In the aftermath of Harvey and Irma, kids have heard plenty bits and pieces of panicked conversations among adults about hurricanes. Or maybe they've caught TV glimpses of past destruction, or there's yet another storm on the way and they see parents stockpiling their supply of water and batteries. All of this can be more than a little bit frightening for young kids.
So what's a parent to do if a child seems frightened about what may happen — or has already occurred — with the weather? SheKnows spoke with Dr. Paul Coleman, a psychiatrist and expert in the treatment of PTSD, anxiety disorders and grief (and author of the book Finding Peace When Your Heart Is in Pieces), to talk about how parents can address these fears.
"Parents need to look for signs of anxiety and pay attention to what kids are saying about storms and weather," Dr. Coleman said. "If kids do express fear, parents need to manage that fear in the best way possible."
To do this, he offers a simple-to-remember acronym — SAFE — based on four points:
S — Search for hidden concerns
Listening allows you to detect hidden fears if they are there. Take time to see if there is something behind a child's question. For example, a child's question might be, "Will a hurricane hurt us?" Unless the child is age 5 or under, a simple "no" might miss some bigger questions. Has the child seen something that would have prompted that question? Does he know someone who got hurt from a storm? A question such as "why are there hurricanes?" may actually mean "will there be another one like the one we had before?" If there has already been some major loss or emotional upset in the family, fear of storms may be piggybacking on grief.
Don't have "drive-thru" conversations that are quick. Take time to fully listen and understand. Without a full understanding of what the child is really concerned about, you may be trying to "fix" the wrong problem. A child may be secretly worried because a parent has a job that takes them outside or puts them in harm's way of a storm (a driver, a pilot, construction worker, etc.).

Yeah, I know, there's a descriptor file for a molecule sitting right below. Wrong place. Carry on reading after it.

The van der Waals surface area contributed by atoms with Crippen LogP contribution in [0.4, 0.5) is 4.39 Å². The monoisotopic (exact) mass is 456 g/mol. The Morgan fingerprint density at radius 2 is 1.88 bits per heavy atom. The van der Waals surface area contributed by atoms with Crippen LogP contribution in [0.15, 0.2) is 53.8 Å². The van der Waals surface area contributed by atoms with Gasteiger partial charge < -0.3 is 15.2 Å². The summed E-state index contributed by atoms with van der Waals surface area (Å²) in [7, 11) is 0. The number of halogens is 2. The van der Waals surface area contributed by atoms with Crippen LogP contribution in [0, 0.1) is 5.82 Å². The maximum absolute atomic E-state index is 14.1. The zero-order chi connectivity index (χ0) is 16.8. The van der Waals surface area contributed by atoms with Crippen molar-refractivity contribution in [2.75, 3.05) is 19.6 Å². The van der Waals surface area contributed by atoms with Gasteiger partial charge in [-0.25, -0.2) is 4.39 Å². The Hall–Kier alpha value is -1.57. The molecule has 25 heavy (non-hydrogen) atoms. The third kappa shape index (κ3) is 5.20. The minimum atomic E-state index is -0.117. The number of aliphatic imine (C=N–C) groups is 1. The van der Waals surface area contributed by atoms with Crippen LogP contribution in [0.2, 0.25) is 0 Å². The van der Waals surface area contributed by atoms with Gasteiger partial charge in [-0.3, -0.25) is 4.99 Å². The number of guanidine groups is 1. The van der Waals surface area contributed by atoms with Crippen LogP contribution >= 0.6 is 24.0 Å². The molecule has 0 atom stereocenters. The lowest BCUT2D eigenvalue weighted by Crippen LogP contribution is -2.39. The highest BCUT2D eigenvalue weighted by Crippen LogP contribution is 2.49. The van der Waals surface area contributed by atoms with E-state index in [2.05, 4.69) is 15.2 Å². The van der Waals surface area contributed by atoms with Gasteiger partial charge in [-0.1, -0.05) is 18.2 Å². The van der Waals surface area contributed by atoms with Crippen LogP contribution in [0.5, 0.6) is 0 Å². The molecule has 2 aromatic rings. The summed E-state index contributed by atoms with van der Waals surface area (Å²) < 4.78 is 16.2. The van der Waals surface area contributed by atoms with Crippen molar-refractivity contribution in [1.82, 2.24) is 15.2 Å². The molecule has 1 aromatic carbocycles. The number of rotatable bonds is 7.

A less talkative child can be asked to draw a picture of what is on his or her mind. The picture might give many hints as to the degree of worry the child has.
A – Continue routine actions
Get them to do their homework, make sure that dinner is on time, keep reading bedtime stories and so forth to show the child that their world is fairly predictable and therefore reassuring.
F — Feelings
Make sure children feel understood and like you have really heard them before you offer a different viewpoint. Saying "there's nothing to worry about" will not necessarily help children who are indeed worried; instead it might make them feel that expressing their concerns does not help. You can, however, correct the false beliefs behind the feelings.
It's important to validate that their feelings make sense in some way. For example: "I remember being afraid of storms when I was your age," or "a lot of kids get scared by storms" or "even the dog gets scared." At the same time, you want to let the child know that steps are being taken to make them safe.
E — Ease minds
Even if there is some real risk of adversity (and if so, precautions have hopefully been taken), a parent needs to ultimately be reassuring that even if a storm is big and potentially can cause damage, it is something that can be cleaned up later. Hasty reassurances might give the wrong message. Take time to listen before a knee-jerk response is given. Give specific reasons a child should feel safe. A general "don't worry, it will be OK" is not specific enough. Tell the child why you are not worried and what steps have been taken to reduce harm.
Ready.gov provides a host of actions for kids to take before, during and after a hurricane that may help put some kids' minds at ease. They include things like writing a family communication plan to be used in case a hurricane strikes and practical reminders, such as not opening refrigerator or freezer doors and staying away from windows during a hurricane.
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